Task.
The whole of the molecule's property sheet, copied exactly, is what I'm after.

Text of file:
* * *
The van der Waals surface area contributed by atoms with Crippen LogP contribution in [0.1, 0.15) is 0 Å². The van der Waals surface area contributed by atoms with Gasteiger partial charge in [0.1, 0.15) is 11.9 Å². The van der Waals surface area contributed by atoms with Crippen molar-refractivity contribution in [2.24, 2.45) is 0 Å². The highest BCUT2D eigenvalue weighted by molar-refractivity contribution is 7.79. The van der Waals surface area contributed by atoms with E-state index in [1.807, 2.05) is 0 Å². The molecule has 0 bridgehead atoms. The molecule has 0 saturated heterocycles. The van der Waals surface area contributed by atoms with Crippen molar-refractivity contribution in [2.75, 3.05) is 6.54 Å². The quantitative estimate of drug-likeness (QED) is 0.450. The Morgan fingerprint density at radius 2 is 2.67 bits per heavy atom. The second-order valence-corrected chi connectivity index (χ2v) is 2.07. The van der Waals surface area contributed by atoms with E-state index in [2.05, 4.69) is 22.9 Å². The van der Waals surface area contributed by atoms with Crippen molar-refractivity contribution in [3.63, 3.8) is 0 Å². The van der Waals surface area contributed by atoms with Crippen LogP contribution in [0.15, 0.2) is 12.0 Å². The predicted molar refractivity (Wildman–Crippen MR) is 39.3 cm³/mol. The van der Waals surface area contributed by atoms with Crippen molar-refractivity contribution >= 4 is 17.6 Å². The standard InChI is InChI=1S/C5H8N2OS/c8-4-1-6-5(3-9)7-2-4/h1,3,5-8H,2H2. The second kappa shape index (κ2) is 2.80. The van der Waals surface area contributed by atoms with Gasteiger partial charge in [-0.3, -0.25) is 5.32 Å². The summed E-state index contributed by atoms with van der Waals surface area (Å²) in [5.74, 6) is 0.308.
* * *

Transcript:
The van der Waals surface area contributed by atoms with Crippen LogP contribution in [0.1, 0.15) is 0 Å². The van der Waals surface area contributed by atoms with Gasteiger partial charge in [0.1, 0.15) is 11.9 Å². The van der Waals surface area contributed by atoms with Crippen molar-refractivity contribution in [2.24, 2.45) is 0 Å². The highest BCUT2D eigenvalue weighted by molar-refractivity contribution is 7.79. The van der Waals surface area contributed by atoms with E-state index in [1.807, 2.05) is 0 Å². The molecule has 0 bridgehead atoms. The molecule has 0 saturated heterocycles. The van der Waals surface area contributed by atoms with Crippen molar-refractivity contribution in [2.75, 3.05) is 6.54 Å². The quantitative estimate of drug-likeness (QED) is 0.450. The Morgan fingerprint density at radius 2 is 2.67 bits per heavy atom. The second-order valence-corrected chi connectivity index (χ2v) is 2.07. The van der Waals surface area contributed by atoms with E-state index in [2.05, 4.69) is 22.9 Å². The van der Waals surface area contributed by atoms with Crippen molar-refractivity contribution in [3.63, 3.8) is 0 Å². The van der Waals surface area contributed by atoms with Crippen LogP contribution in [0.15, 0.2) is 12.0 Å². The predicted molar refractivity (Wildman–Crippen MR) is 39.3 cm³/mol. The van der Waals surface area contributed by atoms with Crippen molar-refractivity contribution >= 4 is 17.6 Å². The standard InChI is InChI=1S/C5H8N2OS/c8-4-1-6-5(3-9)7-2-4/h1,3,5-8H,2H2. The second kappa shape index (κ2) is 2.80. The van der Waals surface area contributed by atoms with Gasteiger partial charge in [-0.3, -0.25) is 5.32 Å². The summed E-state index contributed by atoms with van der Waals surface area (Å²) in [5.74, 6) is 0.308.